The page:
24 Comments By John Clarke John Clarke The Wall Street Journal BiographyJohn Clarke Oct. 18, 2018 1:27 p.m. ET TEMPLE OF TUNES For compulsive stereo aficionados, not just any vintage amp will do. Illustration: DAVE URBAN VINTAGE-AUDIO collectors are a peculiar breed of relic hunters—never still, rarely pleased, steadfastly in pursuit of another sonic fix. Many of them may begin collecting affordable vintage gear as a hobby, only to quickly scale up their compulsion, “always looking for the next upgrade, or the perfect component,” said Adam Wexler, owner of StereoBuyers in Brooklyn, N.Y., which specializes in buying and selling high-end vintage-audio equipment (stereobuyers.com). “People obsess over this stuff, but that’s part of the enjoyment.” While modern tech geeks covet the latest novelties—brighter! faster! newer!—these dogged audiophiles are quixotically focused on tracking down the right thing. And many of … [Read more...] about Addicted to Audio: Why Music Obsessives Blow Their 401Ks Chasing Down Vintage Gear
Chris Clark and Jim Heffner are making plans in their dream home. It's a place they might not have been able to buy without an emergency loan from Clark's 401K retirement plan. "Borrowing against the 401K seemed to be best option that we had," Clark said. Clark and Heffner moved from Arizona. Their money was tied up in property there. The loan allowed them to buy a home in Florida without selling the Arizona house right away. Heffner, who is a realtor, said he sees his clients do it as well. "We personally didn't feel like it was a real risk in doing it," Heffner said. Sometimes it's ok Financial adviser Eric Klaus said despite the myths, sometimes it's OK for people to consider dipping into their 401K savings. "You can only take 50 percent of your vested balance, or $50,000," said Klaus, President and owner of Klaus Financial Group. "It's a great opportunity for the right situation." An example might be paying your child's college tuition in May when you're expecting a big … [Read more...] about Consumer Wise: Borrowing from your 401K OK?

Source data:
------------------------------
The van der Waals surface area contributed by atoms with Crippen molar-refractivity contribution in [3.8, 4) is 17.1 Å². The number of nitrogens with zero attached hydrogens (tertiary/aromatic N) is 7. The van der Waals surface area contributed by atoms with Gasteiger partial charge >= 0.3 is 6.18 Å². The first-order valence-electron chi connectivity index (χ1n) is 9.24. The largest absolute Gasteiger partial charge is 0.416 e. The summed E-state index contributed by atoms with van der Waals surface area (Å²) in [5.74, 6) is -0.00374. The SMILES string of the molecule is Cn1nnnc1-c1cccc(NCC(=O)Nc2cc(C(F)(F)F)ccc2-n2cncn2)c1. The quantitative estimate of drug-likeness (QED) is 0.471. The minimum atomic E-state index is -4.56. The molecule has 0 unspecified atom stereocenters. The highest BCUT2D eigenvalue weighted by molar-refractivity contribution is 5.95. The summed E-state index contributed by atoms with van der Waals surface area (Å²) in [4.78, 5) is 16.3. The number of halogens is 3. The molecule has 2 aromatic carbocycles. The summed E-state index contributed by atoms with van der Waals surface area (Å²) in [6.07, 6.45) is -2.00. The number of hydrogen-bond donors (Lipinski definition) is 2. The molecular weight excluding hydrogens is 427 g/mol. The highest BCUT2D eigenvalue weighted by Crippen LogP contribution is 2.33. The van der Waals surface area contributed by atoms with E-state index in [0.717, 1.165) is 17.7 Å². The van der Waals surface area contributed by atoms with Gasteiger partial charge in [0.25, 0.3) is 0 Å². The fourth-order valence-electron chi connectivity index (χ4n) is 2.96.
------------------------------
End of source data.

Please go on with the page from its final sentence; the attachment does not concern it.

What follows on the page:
Peter Dunn Special to USA TODAY Published 10:00 p.m. UTC Aug 10, 2018 Dear Pete: I read your article every week, and I get discouraged. A couple of weeks ago you wrote about a 75-year-old guy who had $2 million, $400,000 per year in income, and was struggling. What am I saving for, if I’m guaranteed to die broke? I’m 38, and I drive a tractor trailer. I earn $87,000 annually. I have $35,000 in my savings which I add $125 to every Friday. I just started contributing to my 401(k) about six months ago, and my company match is 6 percent. My current living expenses are about $2,500/month, which includes being nine years into a 30-year mortgage that is $1,100/month. What am I supposed to do? — Ross Ross: We shall begin with a brief opportunity for you to exhale. You’re in a better position than the guy with $2 million. No, really. You are. If you haven’t guffawed and thrown down your paper, you are about to learn why. I’m not … [Read more...] about 401(k) investors: How to find your financial strength and stability
MONEY 08/06/2018 05:45 am ET You're pumped for your new gig, but aren't you forgetting something? By Ann Brenoff Let’s face it: Nowadays, most workers don’t stay in the same job or work for the same company for the duration of their careers. But what happens if you funded a 401(k) and then switch jobs, leave your company or get laid off? What happens to the money you accumulated when you move on? The important thing to know is you get to decide what happens to it. Here are some of your options, assuming you are too young to begin taking distributions: Do Nothing Yes, you can do absolutely nothing ― which means your 401(k) will stay with the employer you are leaving and that company will continue to manage it. You will receive regular statements on how your money is doing. Your former employer will no longer be offering any match for contributions, of course, which makes sense since you won’t be making any more contributions to … [Read more...] about Here’s What Happens To Your 401(k) When You Leave Your Job
Share This Story! Let friends in your social network know what you are reading about Facebook Email Twitter Google+ LinkedIn Pinterest Eye clinic that pilfered employees' 401K must repay $1M Raymond Mays, an administrator of the Eye Centers of Tennessee, invested employee savings in his own businesses. Sent! A link has been sent to your friend's email address. Posted! A link has been posted to your Facebook feed. Join the Conversation To find out more about Facebook commenting please read the Conversation Guidelines and FAQs Subscribe Today Log In Subscribed, but don't have a login? Activate your digital access. Brett M Kelman, The Tennessean Published 1:40 p.m. CT May 11, 2018 | Updated 3:01 p.m. CT May 11, 2018 CLOSE USA TODAY's Charisse Jones offers tips on smart ways to utilize your 401(k). USA TODAY CONNECT TWEET LINKEDIN COMMENT EMAIL MORE The administrator of a middle Tennessee eye clinic has been … [Read more...] about Eye clinic that pilfered employees’ 401K must repay $1M